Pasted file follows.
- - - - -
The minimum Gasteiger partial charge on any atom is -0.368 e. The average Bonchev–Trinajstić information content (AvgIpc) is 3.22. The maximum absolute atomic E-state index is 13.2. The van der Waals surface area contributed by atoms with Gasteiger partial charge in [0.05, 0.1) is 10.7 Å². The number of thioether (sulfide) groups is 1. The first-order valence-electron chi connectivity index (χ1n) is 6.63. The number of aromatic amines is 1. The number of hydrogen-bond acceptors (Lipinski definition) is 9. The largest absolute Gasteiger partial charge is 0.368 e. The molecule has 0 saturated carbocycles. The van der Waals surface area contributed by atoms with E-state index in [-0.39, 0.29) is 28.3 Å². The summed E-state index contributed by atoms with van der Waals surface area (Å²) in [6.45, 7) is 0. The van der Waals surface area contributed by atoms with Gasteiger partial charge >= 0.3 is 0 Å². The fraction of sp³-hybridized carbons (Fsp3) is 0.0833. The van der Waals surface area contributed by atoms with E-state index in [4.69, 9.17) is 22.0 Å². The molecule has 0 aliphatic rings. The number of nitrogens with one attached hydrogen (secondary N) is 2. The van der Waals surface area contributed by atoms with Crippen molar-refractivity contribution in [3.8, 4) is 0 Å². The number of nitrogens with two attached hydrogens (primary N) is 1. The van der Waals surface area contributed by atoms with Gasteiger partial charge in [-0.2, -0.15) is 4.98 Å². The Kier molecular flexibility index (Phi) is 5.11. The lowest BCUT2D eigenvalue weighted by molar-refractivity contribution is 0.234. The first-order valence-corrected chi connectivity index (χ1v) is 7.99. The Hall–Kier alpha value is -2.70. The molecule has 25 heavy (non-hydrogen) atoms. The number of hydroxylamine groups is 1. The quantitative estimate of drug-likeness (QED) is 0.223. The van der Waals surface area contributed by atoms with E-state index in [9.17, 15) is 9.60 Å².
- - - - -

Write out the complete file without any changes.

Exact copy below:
The minimum Gasteiger partial charge on any atom is -0.368 e. The average Bonchev–Trinajstić information content (AvgIpc) is 3.22. The maximum absolute atomic E-state index is 13.2. The van der Waals surface area contributed by atoms with Gasteiger partial charge in [0.05, 0.1) is 10.7 Å². The number of thioether (sulfide) groups is 1. The first-order valence-electron chi connectivity index (χ1n) is 6.63. The number of aromatic amines is 1. The number of hydrogen-bond acceptors (Lipinski definition) is 9. The largest absolute Gasteiger partial charge is 0.368 e. The molecule has 0 saturated carbocycles. The van der Waals surface area contributed by atoms with E-state index in [-0.39, 0.29) is 28.3 Å². The summed E-state index contributed by atoms with van der Waals surface area (Å²) in [6.45, 7) is 0. The van der Waals surface area contributed by atoms with Gasteiger partial charge >= 0.3 is 0 Å². The fraction of sp³-hybridized carbons (Fsp3) is 0.0833. The van der Waals surface area contributed by atoms with E-state index in [4.69, 9.17) is 22.0 Å². The molecule has 0 aliphatic rings. The number of nitrogens with one attached hydrogen (secondary N) is 2. The van der Waals surface area contributed by atoms with Crippen molar-refractivity contribution in [3.8, 4) is 0 Å². The number of nitrogens with two attached hydrogens (primary N) is 1. The van der Waals surface area contributed by atoms with Gasteiger partial charge in [-0.2, -0.15) is 4.98 Å². The Kier molecular flexibility index (Phi) is 5.11. The lowest BCUT2D eigenvalue weighted by molar-refractivity contribution is 0.234. The first-order valence-corrected chi connectivity index (χ1v) is 7.99. The Hall–Kier alpha value is -2.70. The molecule has 25 heavy (non-hydrogen) atoms. The number of hydroxylamine groups is 1. The quantitative estimate of drug-likeness (QED) is 0.223. The van der Waals surface area contributed by atoms with E-state index in [9.17, 15) is 9.60 Å².